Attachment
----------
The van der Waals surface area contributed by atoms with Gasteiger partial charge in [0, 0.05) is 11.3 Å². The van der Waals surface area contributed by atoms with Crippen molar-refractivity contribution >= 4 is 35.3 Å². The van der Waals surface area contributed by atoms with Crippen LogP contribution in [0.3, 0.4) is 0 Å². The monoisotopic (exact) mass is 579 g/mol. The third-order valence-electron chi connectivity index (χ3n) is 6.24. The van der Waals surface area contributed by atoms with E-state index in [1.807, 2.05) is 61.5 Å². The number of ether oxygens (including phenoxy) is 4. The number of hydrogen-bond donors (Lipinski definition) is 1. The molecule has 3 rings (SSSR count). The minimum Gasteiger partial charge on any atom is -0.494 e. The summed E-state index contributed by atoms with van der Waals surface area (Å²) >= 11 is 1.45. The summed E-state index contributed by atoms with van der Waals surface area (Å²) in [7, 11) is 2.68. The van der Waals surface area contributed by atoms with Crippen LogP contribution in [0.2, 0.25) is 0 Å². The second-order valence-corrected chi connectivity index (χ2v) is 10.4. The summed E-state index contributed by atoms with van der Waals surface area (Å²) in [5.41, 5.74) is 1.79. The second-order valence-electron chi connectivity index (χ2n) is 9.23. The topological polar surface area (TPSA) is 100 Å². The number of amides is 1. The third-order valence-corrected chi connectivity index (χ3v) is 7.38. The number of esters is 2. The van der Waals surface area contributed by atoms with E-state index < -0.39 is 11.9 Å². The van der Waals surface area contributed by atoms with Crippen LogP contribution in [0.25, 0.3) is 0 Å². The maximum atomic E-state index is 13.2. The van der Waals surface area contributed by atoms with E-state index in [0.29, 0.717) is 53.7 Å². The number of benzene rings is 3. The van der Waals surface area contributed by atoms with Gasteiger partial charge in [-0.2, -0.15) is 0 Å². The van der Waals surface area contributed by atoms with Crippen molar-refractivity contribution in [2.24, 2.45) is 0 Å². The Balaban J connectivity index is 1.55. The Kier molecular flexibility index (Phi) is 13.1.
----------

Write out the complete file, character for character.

The van der Waals surface area contributed by atoms with Gasteiger partial charge in [0, 0.05) is 11.3 Å². The van der Waals surface area contributed by atoms with Crippen molar-refractivity contribution >= 4 is 35.3 Å². The van der Waals surface area contributed by atoms with Crippen LogP contribution in [0.3, 0.4) is 0 Å². The monoisotopic (exact) mass is 579 g/mol. The third-order valence-electron chi connectivity index (χ3n) is 6.24. The van der Waals surface area contributed by atoms with E-state index in [1.807, 2.05) is 61.5 Å². The number of ether oxygens (including phenoxy) is 4. The number of hydrogen-bond donors (Lipinski definition) is 1. The molecule has 3 rings (SSSR count). The minimum Gasteiger partial charge on any atom is -0.494 e. The summed E-state index contributed by atoms with van der Waals surface area (Å²) >= 11 is 1.45. The summed E-state index contributed by atoms with van der Waals surface area (Å²) in [7, 11) is 2.68. The van der Waals surface area contributed by atoms with Crippen LogP contribution in [0.2, 0.25) is 0 Å². The second-order valence-corrected chi connectivity index (χ2v) is 10.4. The summed E-state index contributed by atoms with van der Waals surface area (Å²) in [5.41, 5.74) is 1.79. The second-order valence-electron chi connectivity index (χ2n) is 9.23. The topological polar surface area (TPSA) is 100 Å². The number of amides is 1. The third-order valence-corrected chi connectivity index (χ3v) is 7.38. The number of esters is 2. The van der Waals surface area contributed by atoms with E-state index < -0.39 is 11.9 Å². The van der Waals surface area contributed by atoms with Crippen LogP contribution in [0.25, 0.3) is 0 Å². The maximum atomic E-state index is 13.2. The van der Waals surface area contributed by atoms with E-state index in [0.29, 0.717) is 53.7 Å². The number of benzene rings is 3. The van der Waals surface area contributed by atoms with Gasteiger partial charge in [-0.2, -0.15) is 0 Å². The van der Waals surface area contributed by atoms with Crippen molar-refractivity contribution in [2.24, 2.45) is 0 Å². The Balaban J connectivity index is 1.55. The Kier molecular flexibility index (Phi) is 13.1.